ACT Math SOHCAHTOA and Trigonometry Graphing

ACT Math: SOHCAHTOA and Trigonometry Graphing

A lot of people get intimidated when they hear the word “trigonometry.” And while it may dishearten you to find out that it’s tested on the ACT Math test, there’s really no need to worry. All you need to know is your right triangle, and it’ll be cake.

 

Sine, Cosine, and Tangent

The standard way of learning the right triangle relationships and their angles, is the mnemonic SOHCAHTOA. But before we get into that, let’s learn the basics of trigonometry.

You’ll see the words “sine”, “cosine”, and “tangent” quite a bit when dealing with trigonometry, so it’s good to know their definitions.

We see that for angle X, there are the three sides relative to the angle. The hypotenuse, the adjacent side, and the opposite side. Let’s say we want to find sinX, we take the length of the opposite side, and put it over the length of the hypotenuse.

This is where our trusted mnemonic comes in. SOHCAHTOA. To break it down, Sine = Oppostie/Hypotenuse, Cosine = Adjacent/Hypotenuse, Tangent = Opposite/Adjacent (or, SOHCAHTOA)

Let’s try a practice triangle, to get this idea down.

Using the SOHCAHTOA method, we can find the values of sin60, cos60 and tan60.

Sin60 = √3/2 cos60 = 1/2 and tan60 = √3/1

Now that we have this concept down, the ACT might also ask you to figure out the information by working backwards. However, while this may seem daunting, knowing what we do about SOHCAHTOA, it should be very simple.

Graphing Trigonometry Functions

In order to graph trig functions, you need to understand some Trig basics. Sine, cosine, and tangent are the three main trig identities. They are usually graphed and expressed in degrees, but you may also see them expressed in radians. There are 2π radians in one circle. Each point on a circle corresponds to a certain number of radians. To convert degrees to radians, simply multiply by π/180.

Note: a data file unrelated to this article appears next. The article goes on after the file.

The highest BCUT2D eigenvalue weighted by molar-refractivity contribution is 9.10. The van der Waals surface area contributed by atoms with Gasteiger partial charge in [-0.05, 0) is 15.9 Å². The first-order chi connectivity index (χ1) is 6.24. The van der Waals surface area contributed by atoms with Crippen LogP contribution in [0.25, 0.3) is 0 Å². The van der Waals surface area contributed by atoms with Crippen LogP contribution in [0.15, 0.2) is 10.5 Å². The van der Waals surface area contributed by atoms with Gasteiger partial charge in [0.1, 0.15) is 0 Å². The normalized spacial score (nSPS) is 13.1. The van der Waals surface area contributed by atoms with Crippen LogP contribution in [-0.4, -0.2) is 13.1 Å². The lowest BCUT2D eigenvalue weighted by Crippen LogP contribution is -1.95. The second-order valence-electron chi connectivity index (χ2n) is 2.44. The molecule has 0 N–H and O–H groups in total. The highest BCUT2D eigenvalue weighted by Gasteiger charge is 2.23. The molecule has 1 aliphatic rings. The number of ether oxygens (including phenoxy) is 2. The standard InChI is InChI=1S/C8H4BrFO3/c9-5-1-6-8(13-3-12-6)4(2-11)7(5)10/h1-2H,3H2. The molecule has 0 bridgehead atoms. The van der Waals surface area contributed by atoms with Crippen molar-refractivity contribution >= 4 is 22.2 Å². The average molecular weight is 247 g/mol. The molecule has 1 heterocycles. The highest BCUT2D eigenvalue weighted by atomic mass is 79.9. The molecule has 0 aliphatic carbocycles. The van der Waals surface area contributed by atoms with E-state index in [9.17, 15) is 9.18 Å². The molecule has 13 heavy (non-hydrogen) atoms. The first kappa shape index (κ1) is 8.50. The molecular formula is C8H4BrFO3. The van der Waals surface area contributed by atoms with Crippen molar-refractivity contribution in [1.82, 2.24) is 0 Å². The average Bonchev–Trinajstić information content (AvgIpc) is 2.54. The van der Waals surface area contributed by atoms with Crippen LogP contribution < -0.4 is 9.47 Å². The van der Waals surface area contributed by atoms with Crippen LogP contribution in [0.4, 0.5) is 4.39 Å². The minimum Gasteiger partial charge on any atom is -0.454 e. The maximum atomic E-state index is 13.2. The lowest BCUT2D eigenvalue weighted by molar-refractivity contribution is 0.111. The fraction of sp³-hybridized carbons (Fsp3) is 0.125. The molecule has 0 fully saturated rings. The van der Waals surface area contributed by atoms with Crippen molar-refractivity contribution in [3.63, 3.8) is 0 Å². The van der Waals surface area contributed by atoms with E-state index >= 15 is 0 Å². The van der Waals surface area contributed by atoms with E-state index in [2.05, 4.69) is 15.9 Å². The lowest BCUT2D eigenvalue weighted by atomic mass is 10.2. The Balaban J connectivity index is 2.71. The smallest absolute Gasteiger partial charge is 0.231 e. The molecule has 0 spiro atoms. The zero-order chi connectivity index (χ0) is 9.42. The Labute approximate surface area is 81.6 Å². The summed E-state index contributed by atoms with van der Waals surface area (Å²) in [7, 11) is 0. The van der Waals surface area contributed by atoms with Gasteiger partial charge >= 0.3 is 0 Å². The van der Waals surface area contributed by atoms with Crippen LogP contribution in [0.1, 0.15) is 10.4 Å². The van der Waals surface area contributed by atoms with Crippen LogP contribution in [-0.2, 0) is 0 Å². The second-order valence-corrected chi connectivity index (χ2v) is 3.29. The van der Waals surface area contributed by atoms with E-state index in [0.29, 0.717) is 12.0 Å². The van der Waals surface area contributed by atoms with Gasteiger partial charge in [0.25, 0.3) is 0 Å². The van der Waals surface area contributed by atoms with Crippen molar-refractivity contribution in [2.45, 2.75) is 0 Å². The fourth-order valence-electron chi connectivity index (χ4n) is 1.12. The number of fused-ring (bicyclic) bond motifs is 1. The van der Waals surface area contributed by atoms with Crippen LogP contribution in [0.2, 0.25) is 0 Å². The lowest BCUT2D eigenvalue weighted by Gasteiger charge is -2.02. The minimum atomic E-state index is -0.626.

Sine and cosine both have standard graphs that you need to memorize. The standard equation for sine looks like this:  y = sin x. The “period” of the wave is how long it takes the curve to reach its beginning point again. The coefficient in front of “sin” (here 1), is called the amplitude. It effects how high and how low the wave reaches vertically. If that coefficient changes, then the height changes. For example, y = 3 sin x, would show a curve that reaches +3 on the y-axis and extends down to -3 on the y-axis.

Cosine also has a standard equation. It looks like: y = cos x. For the graph of cosine, notice how it begins at its highest y-value and descends, whereas sine begins at the origin. Cosine and sine have the same period of 2π. Questions involving trig graphs will likely require you to match given equations with graphs, or interpret the meaning of certain graphs, such as in a question like this: What is the smallest positive value for x where y = cos 2x ? The difference between y = cos x and y = cos 2x is that the coefficient in front of x is halving the period, so it will now take just one pi to complete its cycle. The smallest x-value for cosine usually occurs at π/2. For the new graph, it will occur at π/4, which is ½ of π/2. Let’s try a practice question:

How will the graph of the function f(x) = 4sin x + 0.2 differ from the graph of f(x) = sin x?

A  The graph’s period will be 4 times as much and the graph will shift 0.2 units down.

B  The graph’s period will be 4 times as much and the graph will shift 0.2 units up.

C  The graph’s amplitude will be 4 times as much and the graph will shift 0.2 units down.

D  The graph’s amplitude will be 4 times as much and the graph will shift 0.2 units up.

 

We know that the coefficient in front of sine changes the amplitude, so A and B can quickly be eliminated, since 4 multiplies the amplitude by 4. Just like a linear equation, adding to the end of an equation shifts a graph upwards. For example, the only difference between y = 8x and y = 8x + 7 is that the latter is 7 places higher on the y-axis. The answer is D.